Liontaur society is based on that of the lion. The leader of the city is Rajah, the brother of Rakeesh. However, all of the ruling council members are female. Most of the Liontaurs you meet in the game are female. In lion society, the women do all of the work. The males sit around and have lovely female courtesans feeding them zebras.
Corey is considering a race change to Liontaur.
From Tarna, you journey to the Simbani village. This society was based around the Masai people of Africa. Here Uhura is your friend and advisor. She is once again both a Warrior and a mother. Uhura refused to give up one role for the other. She wanted to live her life as she chose, not as her society chose for her. She had to leave the Simbani for that choice.
But now Uhura has returned to her home, and the Simbani tribe have welcomed her and her son back.
In the Simbani village, you also meet Johari. She is a Leopardman who was captured by the Simbani as she attempted to recover her tribe’s Drum of Magic.
It’s true that Johari needa rescuing from her cage. It’s also true that she haa no say one way or another about becoming the Hero’s bride once he pays the bride price for her. But Johari isn’t your typical damsel in distress (“DiD”). And while Simbani custom might say that Johari has been sold into marriage, Johari refuses to accept what the Simbani dictated. She runs away from the village as soon as the opportunity arose.
However, she doesn’t run away from the Hero – or at least not for very long. Nor has she given up on the idea of returning the Drum of Magic to her people. Johari wants the Hero to help her get the Drum back and stop the war between her people and the Simbani.
In many ways, Johari is the most heroic of all the women in the QfG series. She’s willing to put aside her differences with the Hero and the Simbani and actively work to bring peace. She is willing to work with her people’s enemies, the Liontaurs and the Simbani, to help the Hero stop the war and prevent the demons from invading Fricana.
Johari even gives the Hero his first kiss. Unless, of course, you count Amelia the healer in Spielburg. But most people try to forget that one.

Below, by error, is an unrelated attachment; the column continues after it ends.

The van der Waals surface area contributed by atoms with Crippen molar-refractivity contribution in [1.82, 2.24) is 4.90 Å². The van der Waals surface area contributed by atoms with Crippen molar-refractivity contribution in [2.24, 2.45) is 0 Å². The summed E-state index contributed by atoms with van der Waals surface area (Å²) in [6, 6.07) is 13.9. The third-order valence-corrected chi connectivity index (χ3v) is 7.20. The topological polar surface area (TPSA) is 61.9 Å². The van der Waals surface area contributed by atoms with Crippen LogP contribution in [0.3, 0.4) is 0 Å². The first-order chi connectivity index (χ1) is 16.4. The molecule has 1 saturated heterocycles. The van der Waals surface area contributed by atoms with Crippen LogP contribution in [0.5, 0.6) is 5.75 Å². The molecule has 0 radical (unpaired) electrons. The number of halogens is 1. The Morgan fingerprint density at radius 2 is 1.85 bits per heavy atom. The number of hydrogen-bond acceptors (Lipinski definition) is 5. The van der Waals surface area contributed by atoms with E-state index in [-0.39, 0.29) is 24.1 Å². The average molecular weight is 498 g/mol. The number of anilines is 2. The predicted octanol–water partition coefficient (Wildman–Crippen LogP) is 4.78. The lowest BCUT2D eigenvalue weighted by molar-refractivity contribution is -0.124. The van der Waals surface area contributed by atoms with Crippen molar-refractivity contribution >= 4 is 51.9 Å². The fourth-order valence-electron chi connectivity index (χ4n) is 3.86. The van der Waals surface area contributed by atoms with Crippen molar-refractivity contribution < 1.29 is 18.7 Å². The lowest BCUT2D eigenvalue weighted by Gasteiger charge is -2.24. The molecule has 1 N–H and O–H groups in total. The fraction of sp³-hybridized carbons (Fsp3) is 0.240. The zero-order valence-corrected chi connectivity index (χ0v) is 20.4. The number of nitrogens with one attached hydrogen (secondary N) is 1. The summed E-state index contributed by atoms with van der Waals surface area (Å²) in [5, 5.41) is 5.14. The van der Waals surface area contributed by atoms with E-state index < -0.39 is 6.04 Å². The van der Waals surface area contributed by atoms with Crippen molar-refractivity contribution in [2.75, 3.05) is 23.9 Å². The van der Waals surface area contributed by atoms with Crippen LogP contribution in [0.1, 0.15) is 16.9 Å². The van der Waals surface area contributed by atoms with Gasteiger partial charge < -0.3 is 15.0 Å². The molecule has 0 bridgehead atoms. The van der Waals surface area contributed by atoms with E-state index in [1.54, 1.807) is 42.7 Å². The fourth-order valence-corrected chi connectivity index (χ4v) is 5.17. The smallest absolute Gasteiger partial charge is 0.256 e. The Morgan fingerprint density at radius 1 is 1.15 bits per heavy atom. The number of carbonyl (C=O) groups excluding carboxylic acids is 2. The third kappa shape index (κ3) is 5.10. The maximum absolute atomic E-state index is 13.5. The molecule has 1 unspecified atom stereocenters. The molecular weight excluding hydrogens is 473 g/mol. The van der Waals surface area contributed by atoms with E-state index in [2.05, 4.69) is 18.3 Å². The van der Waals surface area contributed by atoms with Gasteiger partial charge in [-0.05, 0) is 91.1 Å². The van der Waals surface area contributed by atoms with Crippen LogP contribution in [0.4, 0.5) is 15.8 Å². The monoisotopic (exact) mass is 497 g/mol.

There is another female who needs rescuing in this game, but she’s not your typical “DiD” either. Reeshaka is the daughter of Rakeesh and Kreesha. Once you break the demon’s possession of her body, she’s ready to fight at your side. Like her father, Reeshaka is a great warrior.
In the battle against the Demons, Uhura, Johari, and Reeshaka help save the day with Kreesha’s magical assistance. Of the four friends that stand with the hero in the final battle, two are female and one is… a monkey.
Clearly, the hero has a way with women. He attracts the strong, brave ones.
Wages of War has the strongest and most dynamic female characters of the series, other than Elsa von Spielburg. They all play their part to save the world rather than waiting for the hero to do all the dirty work.
In QfG3: Wages of War, the Hero stops a war between the Liontaurs, Simbani, and the Leopardmen caused by the deceitful Demons. He sends an apothecary off on a journey to find the love of his life and restore her humanity. He cures the enchantments that hold two women – Johari and Reeshaka – in bondage. He learns how to make friends and influence people. He stops the demons from spreading war across all of Fricana.
But he never could have succeeded without the help of the women he met along the way.
Sigh – but it still had a sexist harem scene. What can I say? Some people have a thing about sexy cat-women.
Monday, September 3rd, 2012
With Quest for Glory’s Trial by Fire, we wanted to take the player where he had never been before – Right in the heart of an Arabian Nights tale. The original stories of “A Thousand Nights and a Night” are a series of interlocking tales told by Scheherazade on her wedding night so that her husband wouldn’t kill her.
That probably is not the sort of story premise that promises a gender positive image system.
Of course, we set out to break expectations and overturn stereotypes right from the start. We knew that the City of Raseir was not going to be on anyone’s vacation list. Although the women in Raseir are forced to wear veils and stay in harems, we wanted the player to feel righteous indignation that any culture would treat women that way.
Then again, there were many other things wrong with Raseir. It was Shapeir’s Evil Twin. It was Animal Farm and ‘Brave New World.’ It was like working at Sierra at that time. “Raseir” is an anagram of “Sierra” for a reason.